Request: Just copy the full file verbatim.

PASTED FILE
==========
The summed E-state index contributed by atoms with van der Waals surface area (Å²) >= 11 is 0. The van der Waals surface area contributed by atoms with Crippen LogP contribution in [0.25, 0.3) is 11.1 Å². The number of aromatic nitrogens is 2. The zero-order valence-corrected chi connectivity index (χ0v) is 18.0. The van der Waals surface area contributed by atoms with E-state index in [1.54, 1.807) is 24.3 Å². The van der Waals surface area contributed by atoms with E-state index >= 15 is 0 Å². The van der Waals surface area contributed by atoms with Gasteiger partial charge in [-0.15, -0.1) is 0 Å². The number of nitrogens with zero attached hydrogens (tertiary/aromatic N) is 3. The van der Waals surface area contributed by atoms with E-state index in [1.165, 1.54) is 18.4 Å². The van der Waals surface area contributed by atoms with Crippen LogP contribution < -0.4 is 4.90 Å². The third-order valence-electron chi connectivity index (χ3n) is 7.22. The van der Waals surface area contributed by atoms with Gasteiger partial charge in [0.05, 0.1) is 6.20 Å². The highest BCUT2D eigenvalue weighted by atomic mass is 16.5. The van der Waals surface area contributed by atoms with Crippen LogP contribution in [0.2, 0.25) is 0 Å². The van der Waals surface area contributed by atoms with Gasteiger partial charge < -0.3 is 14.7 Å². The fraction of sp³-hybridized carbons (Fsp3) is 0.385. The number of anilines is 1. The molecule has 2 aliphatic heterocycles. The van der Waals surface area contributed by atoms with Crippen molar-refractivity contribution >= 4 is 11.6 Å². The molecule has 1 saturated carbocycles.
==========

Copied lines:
The summed E-state index contributed by atoms with van der Waals surface area (Å²) >= 11 is 0. The van der Waals surface area contributed by atoms with Crippen LogP contribution in [0.25, 0.3) is 11.1 Å². The number of aromatic nitrogens is 2. The zero-order valence-corrected chi connectivity index (χ0v) is 18.0. The van der Waals surface area contributed by atoms with E-state index in [1.54, 1.807) is 24.3 Å². The van der Waals surface area contributed by atoms with E-state index >= 15 is 0 Å². The van der Waals surface area contributed by atoms with Gasteiger partial charge in [-0.15, -0.1) is 0 Å². The number of nitrogens with zero attached hydrogens (tertiary/aromatic N) is 3. The van der Waals surface area contributed by atoms with E-state index in [1.165, 1.54) is 18.4 Å². The van der Waals surface area contributed by atoms with Crippen LogP contribution < -0.4 is 4.90 Å². The third-order valence-electron chi connectivity index (χ3n) is 7.22. The van der Waals surface area contributed by atoms with Gasteiger partial charge in [0.05, 0.1) is 6.20 Å². The highest BCUT2D eigenvalue weighted by atomic mass is 16.5. The van der Waals surface area contributed by atoms with Crippen LogP contribution in [0.2, 0.25) is 0 Å². The van der Waals surface area contributed by atoms with Gasteiger partial charge < -0.3 is 14.7 Å². The fraction of sp³-hybridized carbons (Fsp3) is 0.385. The number of anilines is 1. The molecule has 2 aliphatic heterocycles. The van der Waals surface area contributed by atoms with Crippen molar-refractivity contribution >= 4 is 11.6 Å². The molecule has 1 saturated carbocycles.